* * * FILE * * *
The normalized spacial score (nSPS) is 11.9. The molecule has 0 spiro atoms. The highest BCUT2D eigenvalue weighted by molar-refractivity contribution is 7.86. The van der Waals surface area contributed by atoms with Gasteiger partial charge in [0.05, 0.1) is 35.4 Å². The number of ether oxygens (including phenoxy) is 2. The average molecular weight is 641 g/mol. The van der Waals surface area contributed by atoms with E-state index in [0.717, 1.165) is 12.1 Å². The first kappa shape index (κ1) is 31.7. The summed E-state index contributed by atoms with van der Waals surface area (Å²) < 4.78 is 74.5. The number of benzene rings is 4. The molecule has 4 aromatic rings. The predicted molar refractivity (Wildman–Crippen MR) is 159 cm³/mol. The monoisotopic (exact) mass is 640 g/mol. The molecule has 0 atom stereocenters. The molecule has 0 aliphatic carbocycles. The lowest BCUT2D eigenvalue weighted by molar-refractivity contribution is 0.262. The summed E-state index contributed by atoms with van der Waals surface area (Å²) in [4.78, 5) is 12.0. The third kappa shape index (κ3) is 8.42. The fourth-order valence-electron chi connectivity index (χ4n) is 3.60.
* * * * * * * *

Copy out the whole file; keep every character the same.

The normalized spacial score (nSPS) is 11.9. The molecule has 0 spiro atoms. The highest BCUT2D eigenvalue weighted by molar-refractivity contribution is 7.86. The van der Waals surface area contributed by atoms with Gasteiger partial charge in [0.05, 0.1) is 35.4 Å². The number of ether oxygens (including phenoxy) is 2. The average molecular weight is 641 g/mol. The van der Waals surface area contributed by atoms with E-state index in [0.717, 1.165) is 12.1 Å². The first kappa shape index (κ1) is 31.7. The summed E-state index contributed by atoms with van der Waals surface area (Å²) < 4.78 is 74.5. The number of benzene rings is 4. The molecule has 4 aromatic rings. The predicted molar refractivity (Wildman–Crippen MR) is 159 cm³/mol. The monoisotopic (exact) mass is 640 g/mol. The molecule has 0 atom stereocenters. The molecule has 0 aliphatic carbocycles. The lowest BCUT2D eigenvalue weighted by molar-refractivity contribution is 0.262. The summed E-state index contributed by atoms with van der Waals surface area (Å²) in [4.78, 5) is 12.0. The third kappa shape index (κ3) is 8.42. The fourth-order valence-electron chi connectivity index (χ4n) is 3.60.